Making simple necklaces is quite easy. But, like many crafts, you can make simple projects truly special by paying attention to craftsmanship. I wanted to make a pearl necklace to wear for my wedding so I bought some pearls and set about to learn how to string a pearl necklace in the best possible way.
When working with pearls, you need silk thread. While there are many, many options for beading threads, wires, and cords, you want to use silk because it is very sturdy but will not wear away at the pearls from the inside. I really enjoyed working with Griffin Silk Bead Cord which comes with a beading needle already attached for easing stringing. Other than using silk, there are two characteristics that set a pearl necklace apart from another necklace – pearl necklaces are often threaded on two strands of cord and a knot is tied between each pearl. Both of these characteristics prevent you from losing more than 1 or 2 pearls if you snag your necklace and break it. Note that you will need significantly more thread than the length of your necklace because of all the knots you will be tying – about 1.5 times as much.
To start, you want to tie a knot in the end of your cord and thread a clamshell onto it. The clamshell is a handy little finding that covers the final knot in your necklace and adds a metal loop to let you attach it to your clasp. You should pick cord that is the smallest size that still allows you to tie a knot that holds a bead in place. For the pearls that I had, it meant that I chose 1 strand of size 0 and 1 strand of size 2 silk cord because when I tied a knot with 2 strands of size 0, the holes in the beads were larger than the knot so they didn’t stay in place on the necklace. It isn’t strictly necessary to use 2 strands of cord, but it will make your necklace sturdier in the long so I recommended it, especially for longer necklaces that are more likely to snag on things.
Thread your first pearl onto the necklace.
Tie an overhand knot loosely in the thread above the pearl. (This step requires a bit more finesse the longer that your necklace grows because there is a longer tail to thread through the knot. Just don’t rush and it won’t tangle.)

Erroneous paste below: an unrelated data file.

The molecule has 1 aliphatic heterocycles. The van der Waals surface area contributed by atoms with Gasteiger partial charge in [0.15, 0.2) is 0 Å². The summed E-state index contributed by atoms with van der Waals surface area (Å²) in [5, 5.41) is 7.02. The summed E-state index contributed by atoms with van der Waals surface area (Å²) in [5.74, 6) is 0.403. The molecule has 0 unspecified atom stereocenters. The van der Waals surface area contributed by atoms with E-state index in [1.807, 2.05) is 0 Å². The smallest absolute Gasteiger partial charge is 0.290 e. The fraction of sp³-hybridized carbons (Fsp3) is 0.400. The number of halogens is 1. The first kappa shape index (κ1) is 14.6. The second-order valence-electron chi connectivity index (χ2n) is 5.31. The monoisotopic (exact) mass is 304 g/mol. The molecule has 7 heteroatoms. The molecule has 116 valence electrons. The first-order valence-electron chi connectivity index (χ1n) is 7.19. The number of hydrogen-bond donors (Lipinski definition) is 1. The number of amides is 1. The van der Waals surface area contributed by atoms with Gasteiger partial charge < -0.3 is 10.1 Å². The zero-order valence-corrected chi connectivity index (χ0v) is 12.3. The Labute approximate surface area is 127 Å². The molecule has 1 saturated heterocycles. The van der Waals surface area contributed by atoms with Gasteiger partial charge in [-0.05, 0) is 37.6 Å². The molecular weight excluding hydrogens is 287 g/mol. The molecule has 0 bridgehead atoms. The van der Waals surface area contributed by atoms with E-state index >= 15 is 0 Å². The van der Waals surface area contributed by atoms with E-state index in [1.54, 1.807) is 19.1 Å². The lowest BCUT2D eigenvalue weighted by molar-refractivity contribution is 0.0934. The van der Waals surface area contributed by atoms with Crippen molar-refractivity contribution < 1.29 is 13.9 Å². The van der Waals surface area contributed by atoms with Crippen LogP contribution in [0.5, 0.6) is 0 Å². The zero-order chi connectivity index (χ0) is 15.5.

Put your finger into the knot and gently slide the knot as close to the bottom pearl as you can get with your finger. It is possible to go straight for the pin (see step below), but I found I had fewer tangles if I used my finger first.
Stick a strong pin in the knot and hold it next to the pearl while you gently tighten the knot all the way.
You should have a tight knot directly next to the bottom-most pearl. Pull the pin out. If you accidentally tighten the knot in the wrong place, don’t remove the pin! You can use a second pin to gently pick the knot open and try again.
If you are using 2 strands, make the knot extra tight by pulling the strands apart.
You can speed up the beading process if you thread several pearls onto the necklace at once but only move them down to the working end one at a time.
Repeat the knot tying process, one pearl at a time, until the necklace is your desired length. Add a clamshell to the second end of the necklace. Add a bit of glue to the inside of the clamshells. I recommend Aileen’s Original Tacky Glue because it doesn’t expand when drying, dries clear, and wipes off with water (before drying) if you get it where you don’t want it (which I always do when working with glue!).
Trim the threads and crimp the clamshell closed. Now wait for the glue to dry. (You can trim before adding glue but do crimp before it dries).
If you want, you can use a dab of clear nail polish to strengthen the knot between the clamshell and the first pearl.
Add your clasp to the loops in the clamshell. And you’re done! With a super sturdy super classy new necklace to wear!